I admire this author's ability to present multiple perspectives of the same phenomenon. I was disappointed in his heavy slam of Psychology and Psychiatry, however. First off, Psychology is not psychiatry. Secondly, there are other branches of psychology than just cognitive/behavioral. Psychiatry is the medical takeover of mental health and is based on the disease model and medication. There has been an ages old internal locking of horns since Psychiatry got its foot in the door of Psychology. Grof, who is the one who coined the term "Spiritual Emergence" is from the school of Psychology. And to broad brush Psychology (which actually started out as the "study of the soul") as being counter to spiritual work is not accurate. A personal has to do their shopping to find the right therapist and deal with their reluctant insurance companies, but that is not Psychology's error.
One of my first academic research papers was on Grof & Grof's Spiritual Emergence and Altered States which led into the branch of Spiritual Emergency (related to emergence and not necessarily the misinterpreted acute response definition of emergency, though that can be a small part of it - pop psych really too this one down a misguided hole along with Shadow Work and Inner Work, but I digress). My main area of study within Psychology and Addictionology was ecstasy and altered states. My second research paper was on the Native American Church and its use of Peyote Ritual as a treatment for alcoholism. Data supports the idea that it is more to do with how one uses substances and not so much the chemical part of the equation that makes the difference. It all works together - mind, body, soul, and Spirit.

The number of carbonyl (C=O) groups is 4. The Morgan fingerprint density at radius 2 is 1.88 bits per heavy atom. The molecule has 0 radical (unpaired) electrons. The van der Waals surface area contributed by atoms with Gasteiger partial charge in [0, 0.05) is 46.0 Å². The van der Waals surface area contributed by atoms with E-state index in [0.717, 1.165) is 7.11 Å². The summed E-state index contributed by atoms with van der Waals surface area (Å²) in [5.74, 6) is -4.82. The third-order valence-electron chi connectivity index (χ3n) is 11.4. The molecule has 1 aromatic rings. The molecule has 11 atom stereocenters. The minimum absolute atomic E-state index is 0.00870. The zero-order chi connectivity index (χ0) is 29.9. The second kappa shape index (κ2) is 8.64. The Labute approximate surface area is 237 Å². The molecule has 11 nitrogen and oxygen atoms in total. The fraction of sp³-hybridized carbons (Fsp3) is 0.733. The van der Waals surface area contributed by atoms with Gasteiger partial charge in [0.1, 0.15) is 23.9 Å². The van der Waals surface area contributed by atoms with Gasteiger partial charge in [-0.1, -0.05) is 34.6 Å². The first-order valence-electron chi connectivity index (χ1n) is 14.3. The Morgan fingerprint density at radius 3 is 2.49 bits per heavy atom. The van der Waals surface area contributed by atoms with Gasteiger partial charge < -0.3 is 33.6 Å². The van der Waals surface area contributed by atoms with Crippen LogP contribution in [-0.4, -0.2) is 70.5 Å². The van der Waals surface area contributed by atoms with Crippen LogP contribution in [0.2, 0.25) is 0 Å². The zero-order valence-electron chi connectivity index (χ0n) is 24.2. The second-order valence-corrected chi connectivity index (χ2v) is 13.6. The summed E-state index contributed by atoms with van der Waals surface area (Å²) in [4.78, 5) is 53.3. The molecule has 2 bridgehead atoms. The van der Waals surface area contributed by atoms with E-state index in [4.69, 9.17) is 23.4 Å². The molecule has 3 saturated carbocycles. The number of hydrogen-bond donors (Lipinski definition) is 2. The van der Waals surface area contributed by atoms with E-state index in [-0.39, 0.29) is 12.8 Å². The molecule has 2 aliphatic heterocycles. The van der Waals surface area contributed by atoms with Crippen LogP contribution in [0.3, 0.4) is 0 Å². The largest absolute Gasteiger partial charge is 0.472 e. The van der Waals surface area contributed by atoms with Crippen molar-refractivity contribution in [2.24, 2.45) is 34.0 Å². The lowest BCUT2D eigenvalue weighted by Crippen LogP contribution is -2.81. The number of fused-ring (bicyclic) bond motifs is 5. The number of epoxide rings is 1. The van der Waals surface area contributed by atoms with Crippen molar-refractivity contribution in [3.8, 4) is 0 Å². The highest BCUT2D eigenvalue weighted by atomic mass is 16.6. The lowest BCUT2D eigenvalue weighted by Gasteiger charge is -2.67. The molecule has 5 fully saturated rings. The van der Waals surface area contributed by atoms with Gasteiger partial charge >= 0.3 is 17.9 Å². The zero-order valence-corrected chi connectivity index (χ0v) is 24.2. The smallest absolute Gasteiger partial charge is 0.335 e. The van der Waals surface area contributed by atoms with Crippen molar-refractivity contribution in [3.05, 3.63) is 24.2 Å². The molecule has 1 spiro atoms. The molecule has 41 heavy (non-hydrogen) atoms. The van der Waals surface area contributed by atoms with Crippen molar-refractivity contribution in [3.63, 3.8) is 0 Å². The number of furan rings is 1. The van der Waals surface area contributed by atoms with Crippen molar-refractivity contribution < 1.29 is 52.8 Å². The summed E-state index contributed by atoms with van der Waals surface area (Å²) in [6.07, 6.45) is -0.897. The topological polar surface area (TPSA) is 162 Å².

Anyway, so many will mishmash all of these separate schools of thought together into an pop culture version without paying too much credence to the different perspectives which creates a hodgepodge mush of amazing information. Rendering it inert eventually.
Jules Evans is amazing with his philosophical interpretations, though. Enjoy....